Former Unaoil managers convicted in Britain of Iraq bribery

Ziad Akle (pictured) and Stephen Whiteley have been found guilty and the verdict is a relief for the UK Serious Fraud Office. (File/AFP)
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Updated 13 July 2020

Former Unaoil managers convicted in Britain of Iraq bribery

  • The verdict marks a milestone in the British arm of a 4-year, global inquiry

LONDON: Two former managers of Monaco-based energy consultancy Unaoil have been convicted in Britain of bribing Iraqi officials to clinch lucrative oil projects as the war-ravaged country tried to boost exports after the fall of Saddam Hussein in 2003.
The verdict marks a milestone in the British arm of a four-year, global inquiry into how Unaoil, once run by the prominent Ahsani family, helped major Western companies secure energy projects across the Middle East, Central Asia and Africa over two decades.
A London jury found British-Lebanese Ziad Akle, Unaoil’s former Iraq territory manager, and Stephen Whiteley, a British former manager for Iraq, Kazakhstan and Angola, guilty of plotting to make corrupt payments to secure oil contracts between 2005 and 2010.
But after a marathon 19 days of deliberations, the jury was unable to reach a verdict in the case against Paul Bond, a British one-time Middle East sales manager for Dutch-based oil and gas services company SBM Offshore. He faces a retrial, the UK Serious Fraud Office (SFO) confirmed on Monday.
The three men denied any wrongdoing.
The judge lifted reporting restrictions on Monday after a drawn-out trial that was suspended in March as the coronavirus brought parts of the criminal justice system to a halt, and restarted in May in a new court to allow jurors to socially distance.
“These men dishonestly and corruptly took advantage of a government reeling from dictatorship and occupation and trying to reconstruct a war-torn state,” said SFO head Lisa Osofsky following the verdicts against Akle and Whiteley.
“They abused the system to cut out competitors and line their own pockets.”
The agency has now secured three convictions in the case after Basil Al Jarah, Unaoil’s 71-year-old former country manager for Iraq, pleaded guilty last year.
The principal suspects in the case, brothers Cyrus and Saman Ahsani, evaded British investigators and pleaded guilty to bribery in the United States after an extradition battle in Italy in 2018.
Akle, 45, Whiteley, 65, and Al Jarah will be sentenced on July 22 and 23, the SFO said.
BRIBERY
Prosecutors said the defendants had conspired with others to pay bribes to public officials at the Iraqi South Oil Company and, in Al Jarah’s case, Iraqi Ministry of Oil representatives, to secure oil contracts for Unaoil and its clients.
Al Jarah admitted to paying more than $6 million in bribes to secure contracts worth $800 million to supply oil pipelines and offshore mooring buoys. Akle and Whiteley were found guilty of paying more than $500,000 in bribes to secure a $55 million contract for offshore mooring buoys.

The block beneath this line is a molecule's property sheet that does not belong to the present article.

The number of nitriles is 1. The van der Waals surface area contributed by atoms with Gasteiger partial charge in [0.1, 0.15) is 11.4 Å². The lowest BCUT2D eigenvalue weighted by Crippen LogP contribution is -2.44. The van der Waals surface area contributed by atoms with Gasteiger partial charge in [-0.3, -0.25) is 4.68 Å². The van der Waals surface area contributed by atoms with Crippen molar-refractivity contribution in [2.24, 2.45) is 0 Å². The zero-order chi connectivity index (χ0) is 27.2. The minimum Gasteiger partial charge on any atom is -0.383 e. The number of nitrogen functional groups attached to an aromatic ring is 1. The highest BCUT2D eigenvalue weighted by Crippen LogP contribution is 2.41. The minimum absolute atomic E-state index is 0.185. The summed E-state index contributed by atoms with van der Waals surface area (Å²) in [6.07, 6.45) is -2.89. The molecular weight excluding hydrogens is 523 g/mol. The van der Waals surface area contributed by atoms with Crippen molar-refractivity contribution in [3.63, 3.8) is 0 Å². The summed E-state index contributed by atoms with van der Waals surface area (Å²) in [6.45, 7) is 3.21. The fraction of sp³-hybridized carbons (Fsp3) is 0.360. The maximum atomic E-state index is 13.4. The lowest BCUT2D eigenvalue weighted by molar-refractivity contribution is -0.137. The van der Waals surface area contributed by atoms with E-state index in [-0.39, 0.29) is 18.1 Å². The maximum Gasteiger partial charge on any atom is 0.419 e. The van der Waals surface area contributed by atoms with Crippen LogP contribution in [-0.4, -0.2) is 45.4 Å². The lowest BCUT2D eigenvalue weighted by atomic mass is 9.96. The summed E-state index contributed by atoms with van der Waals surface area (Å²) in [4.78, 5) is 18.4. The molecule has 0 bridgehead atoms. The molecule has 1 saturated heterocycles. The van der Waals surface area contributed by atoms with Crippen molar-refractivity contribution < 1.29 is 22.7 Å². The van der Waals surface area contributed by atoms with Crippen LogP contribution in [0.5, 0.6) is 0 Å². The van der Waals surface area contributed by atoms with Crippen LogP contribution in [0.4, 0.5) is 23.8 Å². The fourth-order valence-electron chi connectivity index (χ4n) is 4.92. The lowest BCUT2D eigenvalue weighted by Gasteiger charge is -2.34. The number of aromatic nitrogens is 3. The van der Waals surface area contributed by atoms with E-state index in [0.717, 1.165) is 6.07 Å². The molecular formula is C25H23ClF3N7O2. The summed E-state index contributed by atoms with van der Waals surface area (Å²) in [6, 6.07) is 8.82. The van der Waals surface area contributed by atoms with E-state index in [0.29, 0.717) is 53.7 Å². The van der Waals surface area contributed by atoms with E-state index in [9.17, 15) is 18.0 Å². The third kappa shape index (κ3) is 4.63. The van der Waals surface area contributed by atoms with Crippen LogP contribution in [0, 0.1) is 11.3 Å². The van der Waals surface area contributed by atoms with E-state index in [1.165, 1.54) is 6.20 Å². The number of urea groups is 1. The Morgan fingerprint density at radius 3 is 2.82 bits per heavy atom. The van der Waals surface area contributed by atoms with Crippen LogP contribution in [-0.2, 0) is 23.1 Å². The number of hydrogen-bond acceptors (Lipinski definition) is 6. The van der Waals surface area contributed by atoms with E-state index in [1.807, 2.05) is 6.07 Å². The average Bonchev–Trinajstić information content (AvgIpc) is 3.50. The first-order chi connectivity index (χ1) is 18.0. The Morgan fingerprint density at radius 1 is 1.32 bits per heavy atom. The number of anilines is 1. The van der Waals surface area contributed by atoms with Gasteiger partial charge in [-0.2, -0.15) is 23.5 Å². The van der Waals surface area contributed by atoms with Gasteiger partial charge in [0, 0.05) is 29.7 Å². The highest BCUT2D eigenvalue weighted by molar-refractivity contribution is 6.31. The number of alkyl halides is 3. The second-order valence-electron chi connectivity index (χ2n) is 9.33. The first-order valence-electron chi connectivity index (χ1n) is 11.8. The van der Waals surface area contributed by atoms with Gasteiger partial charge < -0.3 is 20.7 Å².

In his defense, Akle said payments were authorized for security purposes. Whiteley denied knowing about payments but said he wanted a “level playing field” during a competitive tender.
A lawyer for Whiteley was unable to comment and legal representatives for Akle and Bond did not immediately respond to requests for comment.


North Korea brings aid supplies to border town under coronavirus lockdown

Updated 8 min 7 sec ago

North Korea brings aid supplies to border town under coronavirus lockdown

  • Lockdown imposed on Kaesong last month after a person, who defected to South Korea in 2017, returned showing coronavirus symptoms

SEOUL: North Korea’s ruling party has delivered special aid packages of food and medical equipment to residents of Kaesong, near the border with the South, after imposing a lockdown there due to COVID-19 concerns, state media said on Sunday.
North Korean leader Kim Jong Un declared an emergency and imposed a lockdown on the small border town last month after a person, who defected to South Korea in 2017, returned to Kaesong across the highly fortified border showing coronavirus symptoms.
Pyongyang has not confirmed any coronavirus infections but has been taking strict quarantine measures and screening the town, while providing food, test kits and other medical equipment, according to state media.
State television on Sunday showed a train arriving at the Kaesong station and trucks delivering supplies to residents.
Separately, hundreds of people wearing masks and sitting apart from one another gathered at a party auditorium to thank authorities for the aid, with some breaking down in tears, footage showed.
The official KCNA news agency said the shipments arrived on Friday to help the residents cope with the lockdown, which “may lead to a deadly and destructive disaster.”
North Korea has not formally confirmed that the man in question tested positive for the virus. Seoul officials have said the 24-year-old returned to the North after facing a sexual assault investigation in the South.
South Korean health officials said there was no sign he was infected before he crossed the border, and at least two people who were in close contact with him have tested negative.
South Korea has confirmed 14,598 coronavirus cases and 305 COVID-19 deaths, the Korea Centers for Disease Prevention and Control said on Sunday.